The melody is the aspect of your song that will immediately excite or bore your audience. It doesn’t take long to recognize that a tune is emulative, repetitive, lacking in creativity or just plain boring. Is there a way to learn to write great melodies? I’m not sure. I was asked recently if songwriting was gifting or training. It’s a good question, one without an easy answer. My reply was that it’s like seeing natural physical coordination in a child and knowing how that gift might be trained for football, baseball or gymnastics. I suppose my answer is that writing great songs is both a gift and a learned skill.
Too many aspiring songwriters rely on their natural musical gift and are lazy about increasing their skill or putting much work into songwriting. I’ve said it before, but it bears repeating; writing great songs is work and you’ll only get better by learning about it and exercising your musical muscles. If you have a knack for a melody, you, too, can be George Gershwin! Are you willing to put the time and effort in that he did to get where he got?
Often, I’ll set a songwriting exercise of copying as closely as possible the style of a songwriter whose songs I respect. I’ve written Beatle songs, Sting/Police tunes, Van Morrison songs, some Crowded House, Squeeze, Eagles and even a James Taylor song here and there. The exercise helps me get into the mind and the style of the writer. I want to know what he was thinking when he sent his melody in the direction that tingled my spine.
There’s a Police song called “King of Pain” from the Synchronicity album that just intrigued me. So, I wrote a song called “Rejoice In My Triumph” that copped the feel of the song very closely. I’ve never recorded it and probably won’t. But writing it helped me to think about my melodies differently. Another song that I did record, called “Find It Here,” is very reminiscent of “Every Breath You Take,” right down to the key, the ever-present Sting major second chord and the drum pattern. Sometimes these things are intentional and sometimes they’re not. What you have to learn is how to make them intentional so you can also make them purposely unintentional. You’ve heard the songwriters whose songs all sound the same. Most of the similarities we recognize from song to song have to do first with the melody, then the rhythm or chord structure. So, let’s talk about making our melodies stand out from the crowd of mediocre songs. First, though, a disclaimer; talking about writing a great song is like describing fog. Once you’ve seen fog, you wouldn’t mistake it for anything else, and yet it’s pretty hard to explain. Laurie Anderson said “writing about art is like dancing about architecture.” How do you tell someone what a great melody is? The best way- perhaps the only way- is to point them to great music.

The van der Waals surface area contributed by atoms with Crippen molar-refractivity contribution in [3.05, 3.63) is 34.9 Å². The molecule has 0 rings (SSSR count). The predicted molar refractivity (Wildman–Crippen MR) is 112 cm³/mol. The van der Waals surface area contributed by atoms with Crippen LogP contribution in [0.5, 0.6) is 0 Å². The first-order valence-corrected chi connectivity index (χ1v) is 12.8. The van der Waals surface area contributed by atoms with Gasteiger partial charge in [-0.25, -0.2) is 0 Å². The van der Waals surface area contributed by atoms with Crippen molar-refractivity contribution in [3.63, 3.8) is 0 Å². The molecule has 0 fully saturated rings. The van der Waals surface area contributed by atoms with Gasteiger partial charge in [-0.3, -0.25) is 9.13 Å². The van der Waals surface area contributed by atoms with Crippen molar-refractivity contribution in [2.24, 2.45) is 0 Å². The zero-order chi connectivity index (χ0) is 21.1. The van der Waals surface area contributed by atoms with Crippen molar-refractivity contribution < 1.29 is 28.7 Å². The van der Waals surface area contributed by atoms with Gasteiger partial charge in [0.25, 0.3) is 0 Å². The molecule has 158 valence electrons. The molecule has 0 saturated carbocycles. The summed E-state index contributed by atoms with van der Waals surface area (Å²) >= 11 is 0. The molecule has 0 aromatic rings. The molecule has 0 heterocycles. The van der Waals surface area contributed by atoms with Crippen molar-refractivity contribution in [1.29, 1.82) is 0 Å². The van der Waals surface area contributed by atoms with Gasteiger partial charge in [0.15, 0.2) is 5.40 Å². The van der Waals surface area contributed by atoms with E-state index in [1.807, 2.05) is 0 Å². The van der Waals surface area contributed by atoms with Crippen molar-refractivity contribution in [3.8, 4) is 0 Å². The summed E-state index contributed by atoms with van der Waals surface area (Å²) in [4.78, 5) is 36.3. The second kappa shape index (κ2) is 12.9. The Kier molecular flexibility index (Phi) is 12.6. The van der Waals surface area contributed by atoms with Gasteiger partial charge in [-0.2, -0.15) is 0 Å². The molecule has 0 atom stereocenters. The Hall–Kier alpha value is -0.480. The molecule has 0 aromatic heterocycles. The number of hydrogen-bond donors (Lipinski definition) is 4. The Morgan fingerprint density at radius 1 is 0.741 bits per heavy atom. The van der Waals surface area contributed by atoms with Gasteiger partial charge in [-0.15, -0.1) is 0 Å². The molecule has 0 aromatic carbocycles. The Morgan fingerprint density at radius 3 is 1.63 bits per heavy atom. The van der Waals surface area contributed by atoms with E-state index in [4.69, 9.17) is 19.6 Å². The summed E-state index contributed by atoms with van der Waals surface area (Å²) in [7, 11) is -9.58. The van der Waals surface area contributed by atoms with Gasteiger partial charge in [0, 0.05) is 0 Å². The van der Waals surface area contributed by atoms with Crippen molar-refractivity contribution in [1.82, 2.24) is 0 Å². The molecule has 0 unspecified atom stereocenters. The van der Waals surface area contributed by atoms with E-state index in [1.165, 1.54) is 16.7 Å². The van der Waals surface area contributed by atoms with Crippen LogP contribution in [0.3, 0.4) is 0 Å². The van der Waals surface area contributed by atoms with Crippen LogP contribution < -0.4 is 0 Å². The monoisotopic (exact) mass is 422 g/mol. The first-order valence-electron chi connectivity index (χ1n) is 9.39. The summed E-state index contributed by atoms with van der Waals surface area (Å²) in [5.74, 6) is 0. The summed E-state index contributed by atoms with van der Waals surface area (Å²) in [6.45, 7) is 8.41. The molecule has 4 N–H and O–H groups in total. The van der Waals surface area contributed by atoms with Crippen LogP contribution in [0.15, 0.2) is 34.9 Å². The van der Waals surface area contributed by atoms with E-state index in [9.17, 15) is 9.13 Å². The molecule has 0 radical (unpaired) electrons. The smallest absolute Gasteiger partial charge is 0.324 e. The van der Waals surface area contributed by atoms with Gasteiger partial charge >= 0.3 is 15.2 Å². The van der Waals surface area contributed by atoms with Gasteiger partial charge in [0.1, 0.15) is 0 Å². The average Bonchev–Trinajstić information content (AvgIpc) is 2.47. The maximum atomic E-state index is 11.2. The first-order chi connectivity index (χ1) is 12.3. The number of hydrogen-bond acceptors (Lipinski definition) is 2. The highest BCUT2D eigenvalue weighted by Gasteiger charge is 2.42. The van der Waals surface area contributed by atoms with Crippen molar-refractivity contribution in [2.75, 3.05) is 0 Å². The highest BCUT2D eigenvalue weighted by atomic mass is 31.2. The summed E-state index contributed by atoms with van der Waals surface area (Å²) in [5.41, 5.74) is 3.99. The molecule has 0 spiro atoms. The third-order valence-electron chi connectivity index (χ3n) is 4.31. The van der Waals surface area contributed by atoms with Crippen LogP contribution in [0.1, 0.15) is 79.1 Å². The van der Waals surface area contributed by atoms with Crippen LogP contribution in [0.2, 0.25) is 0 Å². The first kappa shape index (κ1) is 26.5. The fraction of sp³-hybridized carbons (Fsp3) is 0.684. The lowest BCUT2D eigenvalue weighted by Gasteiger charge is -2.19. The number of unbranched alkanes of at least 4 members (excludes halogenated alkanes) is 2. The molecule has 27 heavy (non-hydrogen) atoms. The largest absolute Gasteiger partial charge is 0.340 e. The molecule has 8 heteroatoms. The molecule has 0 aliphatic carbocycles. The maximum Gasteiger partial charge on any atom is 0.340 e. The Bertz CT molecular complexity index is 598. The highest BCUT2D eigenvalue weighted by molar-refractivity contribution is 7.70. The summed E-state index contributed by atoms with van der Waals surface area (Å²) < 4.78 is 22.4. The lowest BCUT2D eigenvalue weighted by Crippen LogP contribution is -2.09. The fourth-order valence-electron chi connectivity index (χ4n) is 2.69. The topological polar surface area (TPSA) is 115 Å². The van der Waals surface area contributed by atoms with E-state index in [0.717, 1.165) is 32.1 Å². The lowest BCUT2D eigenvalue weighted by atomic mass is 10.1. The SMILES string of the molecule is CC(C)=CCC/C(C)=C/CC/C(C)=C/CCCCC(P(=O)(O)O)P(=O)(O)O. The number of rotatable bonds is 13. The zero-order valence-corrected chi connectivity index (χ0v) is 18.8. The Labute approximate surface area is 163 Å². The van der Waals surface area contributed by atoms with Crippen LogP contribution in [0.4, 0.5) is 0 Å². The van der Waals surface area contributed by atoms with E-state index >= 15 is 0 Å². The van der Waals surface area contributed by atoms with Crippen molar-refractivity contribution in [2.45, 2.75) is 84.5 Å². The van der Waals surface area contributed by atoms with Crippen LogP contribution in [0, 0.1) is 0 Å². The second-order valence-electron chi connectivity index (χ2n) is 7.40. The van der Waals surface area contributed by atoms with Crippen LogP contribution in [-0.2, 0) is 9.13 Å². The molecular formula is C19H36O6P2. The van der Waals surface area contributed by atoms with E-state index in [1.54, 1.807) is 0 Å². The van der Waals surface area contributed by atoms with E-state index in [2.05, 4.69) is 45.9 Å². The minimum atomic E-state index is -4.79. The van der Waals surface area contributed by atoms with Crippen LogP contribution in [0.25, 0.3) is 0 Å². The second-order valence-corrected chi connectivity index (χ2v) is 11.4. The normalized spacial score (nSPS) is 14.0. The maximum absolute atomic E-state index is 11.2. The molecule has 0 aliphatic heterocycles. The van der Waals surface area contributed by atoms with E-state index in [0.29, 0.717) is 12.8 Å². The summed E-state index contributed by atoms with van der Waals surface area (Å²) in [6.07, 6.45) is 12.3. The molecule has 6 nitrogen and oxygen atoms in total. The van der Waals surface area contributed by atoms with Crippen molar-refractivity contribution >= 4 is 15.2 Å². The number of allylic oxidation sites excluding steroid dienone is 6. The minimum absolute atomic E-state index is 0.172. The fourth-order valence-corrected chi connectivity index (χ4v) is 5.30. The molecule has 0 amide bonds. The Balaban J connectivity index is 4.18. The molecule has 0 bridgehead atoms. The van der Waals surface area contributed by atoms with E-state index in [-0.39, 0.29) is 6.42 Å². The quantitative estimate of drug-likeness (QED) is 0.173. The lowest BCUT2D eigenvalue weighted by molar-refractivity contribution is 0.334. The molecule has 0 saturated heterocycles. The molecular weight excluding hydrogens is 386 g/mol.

Let that be lesson number one; listen to great music. There have been a number of pop songwriters who have borrowed a lovely melody from a classical song. How did they know it was there? They were listening! Remember the computer-world acronym, GIGO. Garbage In, Garbage Out. Or, put a more benign way, whatever you feed your creative self will be expressed in your creative output. If you can expand your musical menu and train your palette to discriminating taste, your songs will show it.
Listening to great music will give you many opportunities to steal great melodies. I mean this in the grandest, most noble way. John Lennon said that all writers steal, but the best ones hide their sources. It’s true that what you hear will come out necessarily in your music. Let it. Take a melody, or a scrap of one, from a favorite song and let it be the starting point for a new song. Try converting a major run into a minor run, or the other way ’round. Turn it backwards and see if that spurs some other creative thoughts. And, by all means, if you’re going to steal, steal from the best!
Melodies make a statement. The most memorable melodies make a statement in a few notes. Our rule about writing simply applies to melodies as well as to lyrics. Let’s note a few examples of tunes that you can recognize in very few notes.
Yesterday (Lennon/McCartney)- There are actually only two notes and three beats in the first word of this song, but all you have to do is play them and everybody will know it.
Rhapsody In Blue (Gershwin)- an upward glissando on a trumpet couldn’t be anything else but this.
Theme from ‘Jaws’- two pulsing notes, scaring the sweat right off the cowboys.
Beethoven’s Fifth Symphony- a little minor action. You can get this one in four notes.
Theme from ‘Star Wars’- It makes me want to save the universe!
My Funny Valentine- three notes and six poignant syllables.